OK, here's the plan (if God is willing):

1) Every day will be a new devotional. I have enough devotionals for every day for three years

2) Also as I can, I'll be posting on my new political blog (see bottom of page).

Some other housecleaning:

A) If you'd like to just get new postings sent to your email, just submit your address in the box on the left just below. There's just one possible downside, though. Occasionally I'll add a music video at the end that's relevant to the devotional, and you won't get them in the email sent to you. If I add a video though, I'll make sure to mention in the posting, so you'll know to come to the site to see it if you'd like.

B) I actually finished writing new blog posting for the TAWG at the end of 2016. So what I'm doing now is at the beginning of every month, I'll move the earliest month from 3 years ago ahead so that a "new" posting appears every day. That's why you won't find any postings for January 2014, for example.

C) When I started this Blog, I was using the 1984 edition of the NIV, and that’s what I linked to on the Biblegateway site. However, in 2011 Zondervan updated its edition and thus reworded a lot of the NIV translation. Therefore, all the links which went to the 1984 edition now redirect to the 2011 edition, which often has slightly different wording. Thus, part of my editing process has been to update my Scripture quotes in my postings. But I might have missed some, in which case you might see my quote in the posting as a little different from what comes up when you click on my citation link, since that redirects to the 2011 edition on the Biblegateway site. It's a good thing that we realize that the work of translation never ends, but it can be a kind of a pain on a site like this. If you see any difference in verbiage between my quote and what shows up as a link on the Biblegateway site, or if you hover over a link and it has "NIV1984" at the end of it, please notify me and I'll correct it.

D) I can't believe I have to say this, but here goes. At the end of every posting is a suggested short prayer that has to do with what we discussed. This is actually what I've prayed when I finished writing it. In no way am I asking you to pray the exact verbiage of my suggested prayer. It's just a springboard for your own prayer, nothing more. Quite frankly, I've never been a fan of praying rote prayers written by someone else. As with everything else I do here, to the degree it helps, great; to the degree it doesn't, chunk it.

As always, thank you so much for reading, even if it's to read one post. God bless.

[Oct 17]--The Official’s Son

John 4:43-54

            After the incident in the Samaritan village, John records that Jesus went back to the area that he grew up in, namely Galilee. On the surface it looked pretty encouraging, since they “welcomed” him there, but the One who knows the hearts of men wasn’t impressed. They only welcomed him because they saw him as some kind of miracle-worker, not as their Savior and Lord.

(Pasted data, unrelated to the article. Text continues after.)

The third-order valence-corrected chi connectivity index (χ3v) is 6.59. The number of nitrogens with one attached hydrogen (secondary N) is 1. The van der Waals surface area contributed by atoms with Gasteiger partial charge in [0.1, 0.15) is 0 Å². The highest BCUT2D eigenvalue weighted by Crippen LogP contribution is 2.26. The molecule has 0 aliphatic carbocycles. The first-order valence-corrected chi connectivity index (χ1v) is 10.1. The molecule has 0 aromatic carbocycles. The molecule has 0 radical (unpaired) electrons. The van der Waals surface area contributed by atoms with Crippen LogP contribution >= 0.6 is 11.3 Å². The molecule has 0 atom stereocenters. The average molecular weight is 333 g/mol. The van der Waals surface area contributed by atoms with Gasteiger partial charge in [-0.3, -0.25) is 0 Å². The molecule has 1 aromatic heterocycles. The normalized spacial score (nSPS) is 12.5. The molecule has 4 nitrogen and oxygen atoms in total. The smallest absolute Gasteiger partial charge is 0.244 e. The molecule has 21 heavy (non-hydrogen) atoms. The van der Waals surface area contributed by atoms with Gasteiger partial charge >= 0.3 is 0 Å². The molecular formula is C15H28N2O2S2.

While he was there, a royal official came to him in desperation. We don’t know anything else about him, but the term “royal official” probably referred to some form of government position in Herod’s service. He was an important man, and undoubtedly was the type of man who could make or break someone’s career in politics or elsewhere on “the food chain.” But in this area all his authority and influence were useless as his son lay dying. He had to stand by and watch his son slip away from him, and as a last resort he ran to the Rabbi who was said to perform miracles.

            Jesus’ immediate reply might seem a little cold to us, but beneath it lies a heart of  compassion. He knew that our main problem is not physical, so it couldn’t be solved by a physical healing. He could have wiped out sickness from the entire nation, and all that would accomplish would've been a nation of healthy sinners still destined for hell. Our main problem is that we’re sinners in rebellion against a holy God.

            But the man’s pleas moved Jesus to act, and he announced that the man's son would be healed. What follows is not one, but two miracles. Jesus, as God’s Son, had (and has) the authority to heal with a word. But even more amazingly, “the man took Jesus at his word and departed.” He didn’t know this man Jesus, but something about the Rabbi’s manner and demeanor led him to just go home in faith.

            This led to the second miracle, an even greater one than the physical healing. Once he found out when the son was made well, he and all his household put their faith in Jesus. That by far is the greater miracle. For Jesus to physically heal someone, well, that’s nice and all. But it’s nothing compared to the change that comes when he takes a dead soul, a heart lost in sin and rebellion, and calls it back to life.

            Of course the obvious application is that we need to follow this man’s example. I wish I could say that I always take Jesus at his word, but I don’t. Do you?

Lord Jesus, I don’t know why I don’t unless it’s a matter of not wanting to. You’re entirely worthy of my trust. I do believe, please help my unbelief.

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